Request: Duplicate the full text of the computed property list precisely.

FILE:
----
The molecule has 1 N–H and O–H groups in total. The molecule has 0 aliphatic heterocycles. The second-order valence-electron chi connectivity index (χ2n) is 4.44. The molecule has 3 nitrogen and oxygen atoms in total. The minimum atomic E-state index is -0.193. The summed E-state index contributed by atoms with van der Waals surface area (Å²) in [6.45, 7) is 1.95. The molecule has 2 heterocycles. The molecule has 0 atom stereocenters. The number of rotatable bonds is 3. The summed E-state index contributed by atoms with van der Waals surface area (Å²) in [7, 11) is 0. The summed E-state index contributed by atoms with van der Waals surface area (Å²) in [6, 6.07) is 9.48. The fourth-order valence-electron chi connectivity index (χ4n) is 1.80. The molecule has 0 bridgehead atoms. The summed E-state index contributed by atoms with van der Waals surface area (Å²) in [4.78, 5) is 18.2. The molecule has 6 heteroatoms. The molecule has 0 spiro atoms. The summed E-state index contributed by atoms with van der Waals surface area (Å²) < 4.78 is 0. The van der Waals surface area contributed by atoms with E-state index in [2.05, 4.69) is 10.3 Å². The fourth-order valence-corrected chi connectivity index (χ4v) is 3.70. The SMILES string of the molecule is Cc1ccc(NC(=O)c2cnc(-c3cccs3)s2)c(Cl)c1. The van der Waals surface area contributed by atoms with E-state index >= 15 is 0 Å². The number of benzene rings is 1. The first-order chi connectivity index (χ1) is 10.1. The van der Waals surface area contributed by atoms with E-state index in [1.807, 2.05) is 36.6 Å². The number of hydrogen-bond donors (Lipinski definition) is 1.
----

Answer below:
The molecule has 1 N–H and O–H groups in total. The molecule has 0 aliphatic heterocycles. The second-order valence-electron chi connectivity index (χ2n) is 4.44. The molecule has 3 nitrogen and oxygen atoms in total. The minimum atomic E-state index is -0.193. The summed E-state index contributed by atoms with van der Waals surface area (Å²) in [6.45, 7) is 1.95. The molecule has 2 heterocycles. The molecule has 0 atom stereocenters. The number of rotatable bonds is 3. The summed E-state index contributed by atoms with van der Waals surface area (Å²) in [7, 11) is 0. The summed E-state index contributed by atoms with van der Waals surface area (Å²) in [6, 6.07) is 9.48. The fourth-order valence-electron chi connectivity index (χ4n) is 1.80. The molecule has 0 bridgehead atoms. The summed E-state index contributed by atoms with van der Waals surface area (Å²) in [4.78, 5) is 18.2. The molecule has 6 heteroatoms. The molecule has 0 spiro atoms. The summed E-state index contributed by atoms with van der Waals surface area (Å²) < 4.78 is 0. The van der Waals surface area contributed by atoms with E-state index in [2.05, 4.69) is 10.3 Å². The fourth-order valence-corrected chi connectivity index (χ4v) is 3.70. The SMILES string of the molecule is Cc1ccc(NC(=O)c2cnc(-c3cccs3)s2)c(Cl)c1. The van der Waals surface area contributed by atoms with E-state index >= 15 is 0 Å². The number of benzene rings is 1. The first-order chi connectivity index (χ1) is 10.1. The van der Waals surface area contributed by atoms with E-state index in [1.807, 2.05) is 36.6 Å². The number of hydrogen-bond donors (Lipinski definition) is 1.